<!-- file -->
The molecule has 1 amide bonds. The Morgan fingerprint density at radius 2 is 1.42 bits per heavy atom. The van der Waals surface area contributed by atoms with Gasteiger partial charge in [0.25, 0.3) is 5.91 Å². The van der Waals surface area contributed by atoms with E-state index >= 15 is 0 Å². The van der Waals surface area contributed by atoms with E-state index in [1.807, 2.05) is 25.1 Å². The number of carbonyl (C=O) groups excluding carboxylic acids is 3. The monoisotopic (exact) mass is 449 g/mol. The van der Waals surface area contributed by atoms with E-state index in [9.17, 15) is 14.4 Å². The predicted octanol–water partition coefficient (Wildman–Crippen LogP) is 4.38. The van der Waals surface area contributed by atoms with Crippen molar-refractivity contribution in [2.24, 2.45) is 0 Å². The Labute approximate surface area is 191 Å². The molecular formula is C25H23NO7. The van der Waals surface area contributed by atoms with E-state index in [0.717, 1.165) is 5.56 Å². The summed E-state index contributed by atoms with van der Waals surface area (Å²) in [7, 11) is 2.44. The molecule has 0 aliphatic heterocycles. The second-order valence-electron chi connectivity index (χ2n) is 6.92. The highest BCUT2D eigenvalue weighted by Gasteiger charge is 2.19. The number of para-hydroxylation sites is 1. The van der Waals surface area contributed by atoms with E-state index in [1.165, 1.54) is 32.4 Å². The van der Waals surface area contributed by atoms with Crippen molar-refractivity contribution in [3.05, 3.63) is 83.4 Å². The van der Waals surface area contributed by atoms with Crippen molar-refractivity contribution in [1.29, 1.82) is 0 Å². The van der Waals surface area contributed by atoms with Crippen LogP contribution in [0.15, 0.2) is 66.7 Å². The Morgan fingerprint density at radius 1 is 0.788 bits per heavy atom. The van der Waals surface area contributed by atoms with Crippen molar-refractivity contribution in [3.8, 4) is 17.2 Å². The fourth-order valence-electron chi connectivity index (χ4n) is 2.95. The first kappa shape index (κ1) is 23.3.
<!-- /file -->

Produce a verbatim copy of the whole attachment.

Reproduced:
The molecule has 1 amide bonds. The Morgan fingerprint density at radius 2 is 1.42 bits per heavy atom. The van der Waals surface area contributed by atoms with Gasteiger partial charge in [0.25, 0.3) is 5.91 Å². The van der Waals surface area contributed by atoms with E-state index >= 15 is 0 Å². The van der Waals surface area contributed by atoms with E-state index in [1.807, 2.05) is 25.1 Å². The number of carbonyl (C=O) groups excluding carboxylic acids is 3. The monoisotopic (exact) mass is 449 g/mol. The van der Waals surface area contributed by atoms with E-state index in [9.17, 15) is 14.4 Å². The predicted octanol–water partition coefficient (Wildman–Crippen LogP) is 4.38. The van der Waals surface area contributed by atoms with Crippen molar-refractivity contribution in [2.24, 2.45) is 0 Å². The Labute approximate surface area is 191 Å². The molecular formula is C25H23NO7. The van der Waals surface area contributed by atoms with E-state index in [0.717, 1.165) is 5.56 Å². The summed E-state index contributed by atoms with van der Waals surface area (Å²) in [7, 11) is 2.44. The molecule has 0 aliphatic heterocycles. The second-order valence-electron chi connectivity index (χ2n) is 6.92. The highest BCUT2D eigenvalue weighted by Gasteiger charge is 2.19. The number of para-hydroxylation sites is 1. The van der Waals surface area contributed by atoms with E-state index in [1.165, 1.54) is 32.4 Å². The van der Waals surface area contributed by atoms with Crippen molar-refractivity contribution in [3.05, 3.63) is 83.4 Å². The van der Waals surface area contributed by atoms with Crippen molar-refractivity contribution in [1.29, 1.82) is 0 Å². The van der Waals surface area contributed by atoms with Crippen LogP contribution in [0.15, 0.2) is 66.7 Å². The Morgan fingerprint density at radius 1 is 0.788 bits per heavy atom. The van der Waals surface area contributed by atoms with Crippen molar-refractivity contribution in [3.8, 4) is 17.2 Å². The fourth-order valence-electron chi connectivity index (χ4n) is 2.95. The first kappa shape index (κ1) is 23.3.